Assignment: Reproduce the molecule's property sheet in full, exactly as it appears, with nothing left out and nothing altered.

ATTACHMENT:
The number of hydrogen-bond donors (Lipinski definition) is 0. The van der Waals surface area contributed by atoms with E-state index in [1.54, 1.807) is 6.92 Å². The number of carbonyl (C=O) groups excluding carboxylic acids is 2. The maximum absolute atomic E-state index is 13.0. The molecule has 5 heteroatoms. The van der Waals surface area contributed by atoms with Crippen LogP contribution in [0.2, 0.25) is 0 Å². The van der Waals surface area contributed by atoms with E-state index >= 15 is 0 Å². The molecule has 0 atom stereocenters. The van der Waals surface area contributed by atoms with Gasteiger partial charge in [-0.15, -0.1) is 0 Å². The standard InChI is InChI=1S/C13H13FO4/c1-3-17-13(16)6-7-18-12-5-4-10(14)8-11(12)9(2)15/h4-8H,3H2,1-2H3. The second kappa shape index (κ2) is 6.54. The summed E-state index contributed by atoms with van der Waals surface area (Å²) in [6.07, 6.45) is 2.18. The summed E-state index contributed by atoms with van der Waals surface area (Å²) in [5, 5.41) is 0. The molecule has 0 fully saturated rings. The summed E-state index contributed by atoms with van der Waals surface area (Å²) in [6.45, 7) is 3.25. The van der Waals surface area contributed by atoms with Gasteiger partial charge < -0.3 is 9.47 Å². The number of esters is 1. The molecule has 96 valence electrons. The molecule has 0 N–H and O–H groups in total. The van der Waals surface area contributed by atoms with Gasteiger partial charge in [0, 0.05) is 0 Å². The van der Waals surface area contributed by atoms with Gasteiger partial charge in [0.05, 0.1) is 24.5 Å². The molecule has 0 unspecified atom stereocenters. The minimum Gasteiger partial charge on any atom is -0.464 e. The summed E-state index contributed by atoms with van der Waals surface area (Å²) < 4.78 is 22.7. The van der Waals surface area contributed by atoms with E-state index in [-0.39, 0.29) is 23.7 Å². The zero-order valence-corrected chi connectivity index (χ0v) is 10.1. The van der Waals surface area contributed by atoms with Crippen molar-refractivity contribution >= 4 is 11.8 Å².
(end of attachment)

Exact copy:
The number of hydrogen-bond donors (Lipinski definition) is 0. The van der Waals surface area contributed by atoms with E-state index in [1.54, 1.807) is 6.92 Å². The number of carbonyl (C=O) groups excluding carboxylic acids is 2. The maximum absolute atomic E-state index is 13.0. The molecule has 5 heteroatoms. The van der Waals surface area contributed by atoms with Crippen LogP contribution in [0.2, 0.25) is 0 Å². The van der Waals surface area contributed by atoms with E-state index >= 15 is 0 Å². The molecule has 0 atom stereocenters. The van der Waals surface area contributed by atoms with Gasteiger partial charge in [-0.15, -0.1) is 0 Å². The standard InChI is InChI=1S/C13H13FO4/c1-3-17-13(16)6-7-18-12-5-4-10(14)8-11(12)9(2)15/h4-8H,3H2,1-2H3. The second kappa shape index (κ2) is 6.54. The summed E-state index contributed by atoms with van der Waals surface area (Å²) in [6.07, 6.45) is 2.18. The summed E-state index contributed by atoms with van der Waals surface area (Å²) in [5, 5.41) is 0. The molecule has 0 fully saturated rings. The summed E-state index contributed by atoms with van der Waals surface area (Å²) in [6.45, 7) is 3.25. The van der Waals surface area contributed by atoms with Gasteiger partial charge < -0.3 is 9.47 Å². The number of esters is 1. The molecule has 96 valence electrons. The molecule has 0 N–H and O–H groups in total. The van der Waals surface area contributed by atoms with Gasteiger partial charge in [0, 0.05) is 0 Å². The van der Waals surface area contributed by atoms with Gasteiger partial charge in [0.05, 0.1) is 24.5 Å². The molecule has 0 unspecified atom stereocenters. The minimum Gasteiger partial charge on any atom is -0.464 e. The summed E-state index contributed by atoms with van der Waals surface area (Å²) < 4.78 is 22.7. The van der Waals surface area contributed by atoms with E-state index in [-0.39, 0.29) is 23.7 Å². The zero-order valence-corrected chi connectivity index (χ0v) is 10.1. The van der Waals surface area contributed by atoms with Crippen molar-refractivity contribution >= 4 is 11.8 Å².